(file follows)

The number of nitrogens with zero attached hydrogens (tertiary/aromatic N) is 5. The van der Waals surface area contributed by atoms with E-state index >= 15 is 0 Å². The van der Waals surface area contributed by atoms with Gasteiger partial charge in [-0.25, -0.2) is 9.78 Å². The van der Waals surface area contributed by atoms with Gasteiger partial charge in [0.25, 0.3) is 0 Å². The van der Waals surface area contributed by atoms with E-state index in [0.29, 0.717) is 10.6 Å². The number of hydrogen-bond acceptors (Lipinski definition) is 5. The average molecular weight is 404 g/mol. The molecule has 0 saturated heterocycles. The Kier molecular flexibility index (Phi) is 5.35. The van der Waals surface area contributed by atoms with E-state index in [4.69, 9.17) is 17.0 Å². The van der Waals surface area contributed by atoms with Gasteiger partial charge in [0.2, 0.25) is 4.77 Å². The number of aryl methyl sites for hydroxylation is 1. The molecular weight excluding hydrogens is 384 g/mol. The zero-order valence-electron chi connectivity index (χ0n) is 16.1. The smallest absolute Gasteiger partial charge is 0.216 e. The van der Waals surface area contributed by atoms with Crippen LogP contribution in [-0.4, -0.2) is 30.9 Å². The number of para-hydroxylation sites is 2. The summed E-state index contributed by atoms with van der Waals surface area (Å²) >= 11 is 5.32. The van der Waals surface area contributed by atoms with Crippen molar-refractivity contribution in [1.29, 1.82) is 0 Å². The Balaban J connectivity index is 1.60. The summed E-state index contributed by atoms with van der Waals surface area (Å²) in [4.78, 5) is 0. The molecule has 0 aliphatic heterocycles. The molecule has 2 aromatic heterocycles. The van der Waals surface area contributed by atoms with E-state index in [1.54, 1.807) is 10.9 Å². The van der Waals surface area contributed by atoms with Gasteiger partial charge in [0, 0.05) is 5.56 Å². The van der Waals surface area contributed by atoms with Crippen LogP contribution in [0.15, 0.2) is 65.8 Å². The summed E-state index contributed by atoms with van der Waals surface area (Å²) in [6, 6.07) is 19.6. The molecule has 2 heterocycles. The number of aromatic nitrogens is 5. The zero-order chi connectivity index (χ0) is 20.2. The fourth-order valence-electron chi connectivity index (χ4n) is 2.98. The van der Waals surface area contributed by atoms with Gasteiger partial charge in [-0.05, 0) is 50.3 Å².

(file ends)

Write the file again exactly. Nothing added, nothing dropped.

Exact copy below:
The number of nitrogens with zero attached hydrogens (tertiary/aromatic N) is 5. The van der Waals surface area contributed by atoms with E-state index >= 15 is 0 Å². The van der Waals surface area contributed by atoms with Gasteiger partial charge in [-0.25, -0.2) is 9.78 Å². The van der Waals surface area contributed by atoms with Gasteiger partial charge in [0.25, 0.3) is 0 Å². The van der Waals surface area contributed by atoms with E-state index in [0.29, 0.717) is 10.6 Å². The number of hydrogen-bond acceptors (Lipinski definition) is 5. The average molecular weight is 404 g/mol. The molecule has 0 saturated heterocycles. The Kier molecular flexibility index (Phi) is 5.35. The van der Waals surface area contributed by atoms with E-state index in [4.69, 9.17) is 17.0 Å². The van der Waals surface area contributed by atoms with Gasteiger partial charge in [0.2, 0.25) is 4.77 Å². The number of aryl methyl sites for hydroxylation is 1. The molecular weight excluding hydrogens is 384 g/mol. The zero-order valence-electron chi connectivity index (χ0n) is 16.1. The smallest absolute Gasteiger partial charge is 0.216 e. The van der Waals surface area contributed by atoms with Crippen LogP contribution in [-0.4, -0.2) is 30.9 Å². The number of para-hydroxylation sites is 2. The summed E-state index contributed by atoms with van der Waals surface area (Å²) >= 11 is 5.32. The van der Waals surface area contributed by atoms with Crippen molar-refractivity contribution in [1.29, 1.82) is 0 Å². The Balaban J connectivity index is 1.60. The summed E-state index contributed by atoms with van der Waals surface area (Å²) in [4.78, 5) is 0. The molecule has 0 aliphatic heterocycles. The molecule has 2 aromatic heterocycles. The van der Waals surface area contributed by atoms with E-state index in [1.54, 1.807) is 10.9 Å². The van der Waals surface area contributed by atoms with Gasteiger partial charge in [0, 0.05) is 5.56 Å². The van der Waals surface area contributed by atoms with Crippen LogP contribution in [0.15, 0.2) is 65.8 Å². The summed E-state index contributed by atoms with van der Waals surface area (Å²) in [6, 6.07) is 19.6. The molecule has 2 heterocycles. The number of aromatic nitrogens is 5. The zero-order chi connectivity index (χ0) is 20.2. The fourth-order valence-electron chi connectivity index (χ4n) is 2.98. The van der Waals surface area contributed by atoms with Gasteiger partial charge in [-0.05, 0) is 50.3 Å².